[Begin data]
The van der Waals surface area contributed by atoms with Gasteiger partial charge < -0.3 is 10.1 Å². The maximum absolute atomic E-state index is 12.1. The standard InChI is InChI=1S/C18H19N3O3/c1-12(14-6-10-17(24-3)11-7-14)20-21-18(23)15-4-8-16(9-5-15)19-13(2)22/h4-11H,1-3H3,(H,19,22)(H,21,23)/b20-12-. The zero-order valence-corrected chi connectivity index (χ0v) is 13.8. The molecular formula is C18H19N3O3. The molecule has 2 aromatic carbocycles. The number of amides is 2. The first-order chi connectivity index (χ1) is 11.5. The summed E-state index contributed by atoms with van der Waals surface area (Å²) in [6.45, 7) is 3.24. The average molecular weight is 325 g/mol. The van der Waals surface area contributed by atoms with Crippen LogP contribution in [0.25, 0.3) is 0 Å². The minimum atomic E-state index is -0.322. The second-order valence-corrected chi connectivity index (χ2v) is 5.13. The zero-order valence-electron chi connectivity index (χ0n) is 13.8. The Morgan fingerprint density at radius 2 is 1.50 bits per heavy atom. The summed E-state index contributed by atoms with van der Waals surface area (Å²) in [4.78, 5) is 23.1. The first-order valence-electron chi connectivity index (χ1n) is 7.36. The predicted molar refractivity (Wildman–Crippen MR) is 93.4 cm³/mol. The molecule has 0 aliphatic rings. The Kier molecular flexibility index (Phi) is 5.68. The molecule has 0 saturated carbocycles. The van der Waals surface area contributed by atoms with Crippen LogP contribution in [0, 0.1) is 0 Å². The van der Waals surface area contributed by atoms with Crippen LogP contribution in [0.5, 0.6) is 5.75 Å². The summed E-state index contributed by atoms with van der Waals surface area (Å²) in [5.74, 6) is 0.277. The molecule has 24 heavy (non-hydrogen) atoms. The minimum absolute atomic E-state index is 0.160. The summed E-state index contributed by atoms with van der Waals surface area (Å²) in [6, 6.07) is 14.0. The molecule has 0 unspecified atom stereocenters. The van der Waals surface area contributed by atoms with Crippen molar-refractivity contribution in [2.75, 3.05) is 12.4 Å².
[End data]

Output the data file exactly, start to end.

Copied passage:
The van der Waals surface area contributed by atoms with Gasteiger partial charge < -0.3 is 10.1 Å². The maximum absolute atomic E-state index is 12.1. The standard InChI is InChI=1S/C18H19N3O3/c1-12(14-6-10-17(24-3)11-7-14)20-21-18(23)15-4-8-16(9-5-15)19-13(2)22/h4-11H,1-3H3,(H,19,22)(H,21,23)/b20-12-. The zero-order valence-corrected chi connectivity index (χ0v) is 13.8. The molecular formula is C18H19N3O3. The molecule has 2 aromatic carbocycles. The number of amides is 2. The first-order chi connectivity index (χ1) is 11.5. The summed E-state index contributed by atoms with van der Waals surface area (Å²) in [6.45, 7) is 3.24. The average molecular weight is 325 g/mol. The van der Waals surface area contributed by atoms with Crippen LogP contribution in [0.25, 0.3) is 0 Å². The minimum atomic E-state index is -0.322. The second-order valence-corrected chi connectivity index (χ2v) is 5.13. The zero-order valence-electron chi connectivity index (χ0n) is 13.8. The Morgan fingerprint density at radius 2 is 1.50 bits per heavy atom. The summed E-state index contributed by atoms with van der Waals surface area (Å²) in [4.78, 5) is 23.1. The first-order valence-electron chi connectivity index (χ1n) is 7.36. The predicted molar refractivity (Wildman–Crippen MR) is 93.4 cm³/mol. The molecule has 0 aliphatic rings. The Kier molecular flexibility index (Phi) is 5.68. The molecule has 0 saturated carbocycles. The van der Waals surface area contributed by atoms with Crippen LogP contribution in [0, 0.1) is 0 Å². The van der Waals surface area contributed by atoms with Crippen LogP contribution in [0.5, 0.6) is 5.75 Å². The summed E-state index contributed by atoms with van der Waals surface area (Å²) in [5.74, 6) is 0.277. The molecule has 24 heavy (non-hydrogen) atoms. The minimum absolute atomic E-state index is 0.160. The summed E-state index contributed by atoms with van der Waals surface area (Å²) in [6, 6.07) is 14.0. The molecule has 0 unspecified atom stereocenters. The van der Waals surface area contributed by atoms with Crippen molar-refractivity contribution in [2.75, 3.05) is 12.4 Å².